Airsick is, to borrow a phrase from football commentators, a play of two halves. Billed as a black comedy, its comedy is confined largely to its first half while its blackness is all bundled up in the second - which makes the whole of this stage debut from screenwriter Emma Frost, while intriguing, rather less than the sum of its uneven parts.
Set in post-911 London, Airsick centres around best friends Lucy and Scarlet and the men in their lives. Scarlet's men are mainly faceless. Lucy's are three-strong - her world-weary father Mick, her American ex-pat boyfriend Joe and her secretive admirer, a Kiwi globetrotter named Gabriel. These men and the women are, to varying degrees, all sexual predators and emotional pygmies, seemingly intent on proving Mick's maxim that we really are better off alone.
Frost proves a dab hand at dialogue, particularly in the more light-hearted first half, where in addition to some wry and flirtatious banter, there's a skilfully and amusingly orchestrated dinner party scene. Her second half becomes increasingly reliant on flurries of long and short monologues which, while often poignant, suffer from overuse.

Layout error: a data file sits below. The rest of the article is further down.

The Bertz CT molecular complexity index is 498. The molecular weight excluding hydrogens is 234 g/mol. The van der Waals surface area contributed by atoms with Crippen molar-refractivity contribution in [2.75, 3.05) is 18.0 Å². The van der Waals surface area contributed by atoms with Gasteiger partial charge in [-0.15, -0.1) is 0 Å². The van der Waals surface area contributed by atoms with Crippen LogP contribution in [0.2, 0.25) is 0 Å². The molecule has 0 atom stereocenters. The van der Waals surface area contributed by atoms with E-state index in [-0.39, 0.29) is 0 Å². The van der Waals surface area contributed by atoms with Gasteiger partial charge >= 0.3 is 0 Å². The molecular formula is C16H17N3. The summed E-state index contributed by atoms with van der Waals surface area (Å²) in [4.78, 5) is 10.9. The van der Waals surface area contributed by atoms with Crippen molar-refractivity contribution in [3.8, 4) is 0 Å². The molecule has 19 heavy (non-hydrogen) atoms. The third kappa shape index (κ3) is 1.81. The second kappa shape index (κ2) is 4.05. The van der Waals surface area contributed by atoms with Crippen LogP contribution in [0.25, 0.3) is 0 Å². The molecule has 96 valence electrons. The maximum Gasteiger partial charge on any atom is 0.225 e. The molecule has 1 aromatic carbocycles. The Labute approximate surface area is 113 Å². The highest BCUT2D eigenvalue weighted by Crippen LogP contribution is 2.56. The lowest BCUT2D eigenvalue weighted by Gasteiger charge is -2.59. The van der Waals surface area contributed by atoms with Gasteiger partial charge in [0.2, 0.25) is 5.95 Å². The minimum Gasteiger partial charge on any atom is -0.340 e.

Bush artistic director Mike Bradwell gives Frost's first play a slick premiere production, with big brownie points owing to Es Devlin's black Perspex set that, behind its many reflective panels, hides cupboards, fridges, phones, projections and a hydraulic lift that multi-tasks as table, bed, sofa and more.
Castwise, Celia Robertson's physical proportions may be less ample than Lucy seems to require, but she doesn't skimp elsewhere with her genuinely moving portrait of a young woman worn down by others' demands of her. And, in their different ways, both Peter Jonfield as Mick and Susannah Doyle as Scarlet tread a fine line between hard-bitten though never heartless.
Though Eric Loren and Gideon Turner (as Joe and Gabriel) turn in capable performances that are, respectively, boorish and mysterious as required, Frost's script is less kind to these two. As proceedings take a turn and at least three alternative endings fly past - in filmic terms: a) romantic comedy, b) sentimental weepie, and c) murder mystery - the final analysis of both men veers from caricatured to slightly ludicrous, and neither the least bit flattering.
Frost's efforts to hammer home black hole theory, in sometimes crudely anatomical fashion, is a metaphor too far. The title, and Lucy's own abject fear of flying, do quite nicely in conveying the turbulence inherent in life's journey. So, too, for the play itself. A bit of a rough ride, it may leave you queasy for longer than you expect. But that's not necessarily a bad thing.